Since the last ice age, deer have been present in the state. The white-tailed deer provided not only a regular food source for Native Americans in the state, the deerskins were used for clothing and tools. The deer population remained fairly consistent over the decades, even though there were plenty of natural enemies that preyed on the deer including wolfs and cougars that were also plentiful across the state.
However, during the 1800s, much of the Ohio's land was stripped of trees either for planting farms or selling the timber for construction. As the forests dwindled to barren hills, the deer population began a steady decline. In 1857 the state imposed hunting restrictions on deer. By the early 1900s, the white-tailed deer was for just about gone from the state. In the 1930s a restocking program began across the state and by 1937 white-tailed deer could be seen in 28 of Ohio's counties. It would take almost another 20 years before deer could be found in all 88 counties.
Today, Ohio's deer population is quite large, probably larger than it has ever been since almost all of its predators, except for man, have been driven from the state. In 1988 the Ohio General Assembly made the white-tailed deer, Ohio's official mammal.
Although deer can be found in all of Ohio, according to the Ohio Department of Natural Resources, south and southeast Hill Country Ohio has the largest number of deer followed by the northeast and central regions. In 2011 the estimate fall herd of white-tailed deer was around 725,000.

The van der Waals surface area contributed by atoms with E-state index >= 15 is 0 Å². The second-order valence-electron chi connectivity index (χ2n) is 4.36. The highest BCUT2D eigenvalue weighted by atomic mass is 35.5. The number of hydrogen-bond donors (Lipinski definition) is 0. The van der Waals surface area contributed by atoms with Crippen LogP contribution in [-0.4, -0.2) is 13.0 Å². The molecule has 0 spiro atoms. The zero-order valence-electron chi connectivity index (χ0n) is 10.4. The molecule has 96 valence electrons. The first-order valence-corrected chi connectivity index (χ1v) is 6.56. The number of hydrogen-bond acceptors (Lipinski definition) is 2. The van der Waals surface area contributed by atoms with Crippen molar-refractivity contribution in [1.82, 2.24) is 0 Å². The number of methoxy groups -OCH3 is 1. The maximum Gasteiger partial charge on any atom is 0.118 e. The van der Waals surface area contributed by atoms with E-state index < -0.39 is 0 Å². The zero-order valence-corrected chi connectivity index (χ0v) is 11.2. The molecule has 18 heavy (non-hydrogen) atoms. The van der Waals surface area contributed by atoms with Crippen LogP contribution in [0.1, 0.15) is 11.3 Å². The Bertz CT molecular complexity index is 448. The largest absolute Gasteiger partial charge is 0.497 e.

The best hunting and viewing areas include:
Lake LaSuAn Wildlife Area / Williams County
Deer Creek Wildlife Area / Pickaway County
Jockey Hollow Wildlife Area / Harrison County
Crown City Wildlife Area / Gallia County
Waterloo Wildlife Area / Athens County
Tranquility Wildlife Area / Adams County
Other Ohio Wildlife
Black bears have long inhabited Ohio. Although over the last 100 years their population has dwindled drastically with the last reported black bear killing was in Paulding County in 1881. In the last decade or so, black bear sighting have been increasing in the hills of eastern Ohio.
Unlike the black bears, bobcats have maintained a population in some areas of Ohio. A significant increase in their numbers has been observed since 1990.
The last wild turkeys were seen around 1904 and were mostly absent from the state until the mid 1950s. Since then their population has been increasing in number and in 2008 their number was estimated to be about 200,000 birds in all 88 counties.
Once a common sight in most areas of the state, the timber rattlesnake posed a serious threat to early pioneers. In central Ohio, along the Scioto River where today the Griggs Reservoir is located, pioneers canoeing the river made special note in their diaries of the large number of rattlesnakes sunning themselves on the stone cliffs on either side of the river. Today the rattlesnake population has been drastically reduced to such an extent that they have only been seen in limited numbers in just 4 counties.